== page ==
The Deoxyribose Nucleic Acid (DNA) molecule is one of the most complex chemical constructs in the universe, and yet its structure is relatively simple to understand. The basic form of the DNA molecule is a double helix, often compared in configuration to a spiral staircase consisting of hundreds of millions of stairs. Each stair on the double helix is called a nucleotide.
A single nucleotide consists of complementary nitrogen base pairs (amines). The bases or amines found in DNA nucleotides come in two varieties, purines and pyridimines. There are two types of purines called Adenine (A) and Guanine (G), and two types of pyridimines called Cytosine (C), and Thymine (T). Each of these bases is an organic compound resulting from the synthesis of amino acids. In DNA nucleotides, adenine is always paired with thymine and cytosine with guanine. Each base pair is joined by a metastable hydrogen bond at the center of the nucleotide. The metastable character of the hydrogen bonds between base pairs in the nucleotide, allows them to be easily made or broken when acted upon by enzymes and is the key facet of the DNA molecule's ability to be replicated and transcribed. At their outer extents, each base pair is attached to a chemical lattice structure known as the backbone with a five carbon sugar called deoxyribose.
THE DNA BACKBONE:
The backbone of the DNA molecule, is a lattice structure equivalent to the rails of the spiral stair case, and is made of interlocking molecules of a five carbon sugar (deoxyribose) and phosphate molecules. A phosphate molecule connects to the sugar molecules above and below it with an ionic bond. Ionic bonds are substantially stronger than hydrogen bonds. This allows the two mono strands of DNA, which form a single helix structure, to exist independently during replication of the molecule.
A complete DNA double helix is comprised of hundreds of millions of nucleotides stacked one atop another. Each set of three vertical nucleotides is called a "codon" and represents a three letter code corresponding to one of twenty amino acids. Actually, there are 64 different possible codon permutations, and only 20 amino acids to be represented. So what happens is, that some amino acids are represented by multiple codons.
Proteins or polypeptide chains are chemicals similar to DNA, but structurally much simpler. Like DNA, proteins are made of amino acids, but all twenty amino acids are found in proteins. In living organisms, proteins do just about everything. Some proteins are the building materials of living organisms. Other types of proteins are called enzymes, and go around braking down other proteins or catalyzing chemical reactions. In all, more than 50,000 different proteins have been identified.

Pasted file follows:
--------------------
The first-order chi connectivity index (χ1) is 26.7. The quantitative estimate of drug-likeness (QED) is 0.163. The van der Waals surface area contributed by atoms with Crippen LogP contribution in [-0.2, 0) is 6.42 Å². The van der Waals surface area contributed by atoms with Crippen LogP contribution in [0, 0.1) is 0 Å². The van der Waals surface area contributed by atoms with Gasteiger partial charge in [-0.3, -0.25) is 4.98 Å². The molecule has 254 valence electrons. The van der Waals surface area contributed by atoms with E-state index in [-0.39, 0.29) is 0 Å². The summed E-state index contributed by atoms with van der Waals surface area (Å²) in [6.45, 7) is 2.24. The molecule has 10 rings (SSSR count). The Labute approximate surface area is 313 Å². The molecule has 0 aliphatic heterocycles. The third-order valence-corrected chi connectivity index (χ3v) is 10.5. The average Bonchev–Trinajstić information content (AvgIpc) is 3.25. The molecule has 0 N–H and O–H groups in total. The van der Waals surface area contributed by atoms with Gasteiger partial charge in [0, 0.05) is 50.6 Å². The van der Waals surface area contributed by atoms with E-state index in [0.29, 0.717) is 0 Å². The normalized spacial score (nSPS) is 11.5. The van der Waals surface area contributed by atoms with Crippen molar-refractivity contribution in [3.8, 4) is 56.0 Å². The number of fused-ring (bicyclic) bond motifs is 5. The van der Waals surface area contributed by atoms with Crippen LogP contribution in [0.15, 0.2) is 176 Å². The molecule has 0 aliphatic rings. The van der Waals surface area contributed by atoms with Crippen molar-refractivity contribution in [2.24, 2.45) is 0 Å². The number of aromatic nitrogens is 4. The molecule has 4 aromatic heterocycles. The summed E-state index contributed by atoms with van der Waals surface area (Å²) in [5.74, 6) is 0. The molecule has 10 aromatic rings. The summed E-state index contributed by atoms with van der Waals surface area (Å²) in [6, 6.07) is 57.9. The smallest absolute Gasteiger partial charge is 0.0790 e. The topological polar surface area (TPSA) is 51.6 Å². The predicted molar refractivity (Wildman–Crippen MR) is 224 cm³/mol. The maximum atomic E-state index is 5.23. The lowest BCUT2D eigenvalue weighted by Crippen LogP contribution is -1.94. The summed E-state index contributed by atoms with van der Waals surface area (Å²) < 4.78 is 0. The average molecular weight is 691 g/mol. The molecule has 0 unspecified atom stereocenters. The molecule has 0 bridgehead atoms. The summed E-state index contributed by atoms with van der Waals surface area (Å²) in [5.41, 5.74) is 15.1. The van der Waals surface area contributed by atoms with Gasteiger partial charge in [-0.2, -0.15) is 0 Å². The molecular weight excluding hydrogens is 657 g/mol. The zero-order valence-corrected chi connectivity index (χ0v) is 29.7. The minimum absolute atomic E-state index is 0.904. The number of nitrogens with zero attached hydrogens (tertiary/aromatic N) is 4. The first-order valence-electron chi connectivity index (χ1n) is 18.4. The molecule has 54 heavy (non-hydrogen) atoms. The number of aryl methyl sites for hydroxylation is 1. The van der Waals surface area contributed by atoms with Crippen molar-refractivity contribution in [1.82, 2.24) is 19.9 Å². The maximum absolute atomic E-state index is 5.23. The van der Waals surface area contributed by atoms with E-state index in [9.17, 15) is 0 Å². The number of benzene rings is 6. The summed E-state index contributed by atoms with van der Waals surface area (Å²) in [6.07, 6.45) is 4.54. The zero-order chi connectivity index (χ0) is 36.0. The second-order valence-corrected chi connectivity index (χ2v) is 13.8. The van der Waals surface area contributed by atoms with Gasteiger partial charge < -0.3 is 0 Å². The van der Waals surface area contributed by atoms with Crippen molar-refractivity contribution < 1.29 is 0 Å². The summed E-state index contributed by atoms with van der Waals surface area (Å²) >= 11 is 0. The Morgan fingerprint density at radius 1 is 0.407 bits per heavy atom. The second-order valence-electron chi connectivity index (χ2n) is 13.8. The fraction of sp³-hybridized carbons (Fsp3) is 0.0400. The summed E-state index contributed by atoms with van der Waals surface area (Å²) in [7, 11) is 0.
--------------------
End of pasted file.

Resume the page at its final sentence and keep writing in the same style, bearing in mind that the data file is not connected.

There is another substance called RNA which is a kind of hodgepodge of proteins and nucleotides together, and is responsible for orchestrating all of the chemical reactions going on in a cell. The major function of RNA however, is to read the DNA codons and replicate proteins from it; a process called DNA transcription. In the transcription process, messenger RNA actually reads DNA codons and chemically generates corresponding polypeptide chains or proteins. A sequence of codons in the DNA molecule that code for a specific protein are called a gene. Of the more than 3 billion nucleotides in human DNA, only about 1 percent of them actually code for active genes, and there are only 25 to 30 thousand genes which define the anatomical structure an modulate the metabolic functions of the human anatomy.
In eukaryotic life forms a single DNA molecule is called a chromosome. At either end of the DNA double helix or chromosome there are repetitive sequences of nucleotides which don't code for any amino acids and are called telomeres. Each time a chromosome is replicated some of the telomeres are lost. Once a DNA molecule has lost its telomeres it becomes dysfunctional and the cell it is in dies.
Well, that pretty much wraps up a discussion of DNA from its structural perspective. When you start getting into how DNA and RNA make copies of themselves, and how genes are expressed, things get a whole lot more complex. In fact, there is plenty left to be learned in comprehending how it all works, but now you have at least a basic understanding of the structure of the DNA molecule.
James D. Watson, "DNA The Secret of Life," Alfred A. Knopf, New York, 2003